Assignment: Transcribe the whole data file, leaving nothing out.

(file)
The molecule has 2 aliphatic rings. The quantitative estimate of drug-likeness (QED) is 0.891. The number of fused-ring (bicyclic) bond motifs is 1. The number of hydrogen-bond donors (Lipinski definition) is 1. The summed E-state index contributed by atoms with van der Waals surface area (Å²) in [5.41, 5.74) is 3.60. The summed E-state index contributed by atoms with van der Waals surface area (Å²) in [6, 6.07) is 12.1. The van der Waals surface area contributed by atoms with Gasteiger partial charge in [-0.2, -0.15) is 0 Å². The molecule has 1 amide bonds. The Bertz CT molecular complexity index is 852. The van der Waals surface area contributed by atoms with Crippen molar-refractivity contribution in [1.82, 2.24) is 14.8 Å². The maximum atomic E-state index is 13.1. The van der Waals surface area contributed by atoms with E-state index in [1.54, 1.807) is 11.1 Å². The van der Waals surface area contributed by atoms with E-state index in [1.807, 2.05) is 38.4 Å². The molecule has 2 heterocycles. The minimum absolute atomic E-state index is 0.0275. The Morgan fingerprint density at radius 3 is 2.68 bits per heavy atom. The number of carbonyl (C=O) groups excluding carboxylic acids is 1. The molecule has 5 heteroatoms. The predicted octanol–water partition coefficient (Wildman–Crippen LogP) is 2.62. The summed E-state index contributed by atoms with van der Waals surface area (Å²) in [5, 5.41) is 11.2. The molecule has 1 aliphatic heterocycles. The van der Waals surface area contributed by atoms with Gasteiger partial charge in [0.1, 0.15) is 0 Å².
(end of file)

The molecule has 2 aliphatic rings. The quantitative estimate of drug-likeness (QED) is 0.891. The number of fused-ring (bicyclic) bond motifs is 1. The number of hydrogen-bond donors (Lipinski definition) is 1. The summed E-state index contributed by atoms with van der Waals surface area (Å²) in [5.41, 5.74) is 3.60. The summed E-state index contributed by atoms with van der Waals surface area (Å²) in [6, 6.07) is 12.1. The van der Waals surface area contributed by atoms with Gasteiger partial charge in [-0.2, -0.15) is 0 Å². The molecule has 1 amide bonds. The Bertz CT molecular complexity index is 852. The van der Waals surface area contributed by atoms with Crippen molar-refractivity contribution in [1.82, 2.24) is 14.8 Å². The maximum atomic E-state index is 13.1. The van der Waals surface area contributed by atoms with E-state index in [1.54, 1.807) is 11.1 Å². The van der Waals surface area contributed by atoms with E-state index in [1.807, 2.05) is 38.4 Å². The molecule has 2 heterocycles. The minimum absolute atomic E-state index is 0.0275. The Morgan fingerprint density at radius 3 is 2.68 bits per heavy atom. The number of carbonyl (C=O) groups excluding carboxylic acids is 1. The molecule has 5 heteroatoms. The predicted octanol–water partition coefficient (Wildman–Crippen LogP) is 2.62. The summed E-state index contributed by atoms with van der Waals surface area (Å²) in [5, 5.41) is 11.2. The molecule has 1 aliphatic heterocycles. The van der Waals surface area contributed by atoms with Gasteiger partial charge in [0.1, 0.15) is 0 Å².